Judy Stokes found herself scrubbing up alongside the pioneers of plastic surgery. Hampshire received thousands of soldiers burned by the fires of war. VAD nurses treated skin grafts and healed broken hearts. Nurses like Judy reassured the country that loyal compassion could heal the scars of war.
Where did you work?
” Park Prewett Hospital at Basingstoke, which came under the ruling of Sir Harold Gillies, who was pioneering plastic and jaw surgery. This was absolutely fascinating work.
How did you prepare for the work you had to do ?
“Before we ever went to work on the wards, we had to go through what we politely called, the Chamber of Horrors. Photographs of the worst cases to note our reaction. Obviously no adverse reaction could be shown. They had enough to cope with. It sounds strange to say, but after a while you didn’t see their faces. You only saw their personalities. When families came to visit, we were sometimes shown photographs of what they had looked like. And I don’t know whether a man in that situation is given something extra, but their spirit was fantastic.
Sometimes it was just a skin graft. Skin would be taken from one area and had to be sewn on. I understand today that it can be stuck but in our day it had to be sewn. Various other things: lost eyelids. Skin was taken from behind the ear, with just a fringe of hair for eyelashes and attached. Oh, Sir Harold was really very clever.”
What sort of work did you do and how did it help patients?
” We really were privileged. We just took it in our stride, being the kids we were. Our main job was beds, bathing, meals, assisting when doing dressings. We would hold things, fetch things and make ourselves generally useful. All the time we were observing. We would reach a point where we could do small things ourselves. Take stitches out for instance. It was a learning process all the time.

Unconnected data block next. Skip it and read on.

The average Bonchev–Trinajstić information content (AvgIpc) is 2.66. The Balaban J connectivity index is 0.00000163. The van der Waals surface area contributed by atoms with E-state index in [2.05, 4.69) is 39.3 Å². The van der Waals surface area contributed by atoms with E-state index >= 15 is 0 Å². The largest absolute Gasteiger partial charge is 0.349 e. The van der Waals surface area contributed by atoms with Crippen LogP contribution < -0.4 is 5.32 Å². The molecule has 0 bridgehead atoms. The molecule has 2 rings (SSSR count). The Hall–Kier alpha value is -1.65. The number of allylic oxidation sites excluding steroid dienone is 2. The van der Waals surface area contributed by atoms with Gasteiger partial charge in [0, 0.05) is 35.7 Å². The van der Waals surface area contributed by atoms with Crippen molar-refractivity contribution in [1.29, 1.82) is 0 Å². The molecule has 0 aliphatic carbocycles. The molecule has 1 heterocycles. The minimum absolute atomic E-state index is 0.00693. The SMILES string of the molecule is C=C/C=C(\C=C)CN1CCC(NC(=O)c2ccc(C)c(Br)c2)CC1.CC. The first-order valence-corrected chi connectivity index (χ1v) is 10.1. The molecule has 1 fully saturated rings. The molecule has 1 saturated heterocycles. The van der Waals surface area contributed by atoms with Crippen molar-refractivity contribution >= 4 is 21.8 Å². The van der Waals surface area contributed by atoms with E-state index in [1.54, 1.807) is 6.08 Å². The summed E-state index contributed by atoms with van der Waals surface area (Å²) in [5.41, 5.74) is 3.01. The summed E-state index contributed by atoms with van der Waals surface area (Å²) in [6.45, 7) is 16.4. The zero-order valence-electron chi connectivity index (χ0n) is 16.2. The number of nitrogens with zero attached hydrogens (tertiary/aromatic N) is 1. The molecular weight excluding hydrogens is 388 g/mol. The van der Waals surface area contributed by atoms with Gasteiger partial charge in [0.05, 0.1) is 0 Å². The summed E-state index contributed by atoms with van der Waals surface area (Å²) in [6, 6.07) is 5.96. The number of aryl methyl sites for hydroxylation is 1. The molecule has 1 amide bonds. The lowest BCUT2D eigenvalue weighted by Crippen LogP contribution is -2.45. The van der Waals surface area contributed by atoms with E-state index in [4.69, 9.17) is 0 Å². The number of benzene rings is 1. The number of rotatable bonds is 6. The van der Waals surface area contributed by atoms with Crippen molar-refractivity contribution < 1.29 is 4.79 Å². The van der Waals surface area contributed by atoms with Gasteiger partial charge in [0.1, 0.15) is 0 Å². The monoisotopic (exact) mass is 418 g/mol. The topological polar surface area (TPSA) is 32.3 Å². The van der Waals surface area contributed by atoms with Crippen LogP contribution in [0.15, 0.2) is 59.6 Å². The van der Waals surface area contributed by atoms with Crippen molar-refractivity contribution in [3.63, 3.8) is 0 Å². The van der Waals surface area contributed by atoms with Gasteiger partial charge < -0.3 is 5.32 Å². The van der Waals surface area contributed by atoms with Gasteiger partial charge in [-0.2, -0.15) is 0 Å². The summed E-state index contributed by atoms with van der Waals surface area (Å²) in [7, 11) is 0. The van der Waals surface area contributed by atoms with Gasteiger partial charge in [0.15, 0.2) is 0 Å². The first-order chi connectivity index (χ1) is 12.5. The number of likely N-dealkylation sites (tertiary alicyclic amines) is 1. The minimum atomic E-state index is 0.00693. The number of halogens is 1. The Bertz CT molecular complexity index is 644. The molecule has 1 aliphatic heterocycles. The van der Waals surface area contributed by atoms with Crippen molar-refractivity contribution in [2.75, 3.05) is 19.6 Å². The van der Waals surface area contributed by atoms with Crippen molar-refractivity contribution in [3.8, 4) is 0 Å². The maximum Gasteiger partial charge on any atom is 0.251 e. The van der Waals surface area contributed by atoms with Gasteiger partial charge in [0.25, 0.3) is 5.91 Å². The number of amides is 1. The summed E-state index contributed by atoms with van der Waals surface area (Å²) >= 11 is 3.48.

Yes, I feel that we played a large part, an important part in their mental recuperation. Treating them just as one would any other man. And hopefully it’s had something to do with moulding my own character. Maybe I’m more compassionate. Hopefully I’m more understanding of people’s problems.
What happened next?
“Unfortunately my older sister became very ill. My mother found it difficult looking after her single-handed. So I gave up nursing on what I thought would be a temporary basis. Very much against my mother’s wishes. She never wanted me to give up. She said, ‘you might think you’re going back to it; I bet you don’t.’ She was right, I didn’t. I got married instead.”
The word ‘plastic’ in ‘plastic surgery’ comes from the Greek word ‘plastikos’, which means to mould or give form to. Written evidence suggests that the ancient Egyptians had medical treatment for facial injuries 4,000 years ago, but it wasn’t until the late nineteenth and twentieth centuries that it began to develop more rapidly. It was the First and Second World Wars in particular that led to better techniques, as surgeons had to treat so many serious facial and head injuries.
Members of the Joint War Organisation were carefully chosen for different positions, as they had to be able to cope with difficult situations. Hospital welfare workers, who often had to help service men come to terms with their injuries, were picked by a special panel to make sure they had an understanding nature and could deal with uncomfortable situations in a positive manner. Find out more about their training.
The relatives of service men wounded in the war also had to come to terms with the horrific injuries their loved ones might have received, as this letter from a soldier to his wife reveals:
“Dear Wife, I have some good news…I shall soon be home. Now I have some bad news for you but you mustn’t mind because I don’t. Tomorrow I am going to have my hands amputated. Thank God it isn’t my eyes for I am longing to see you again.”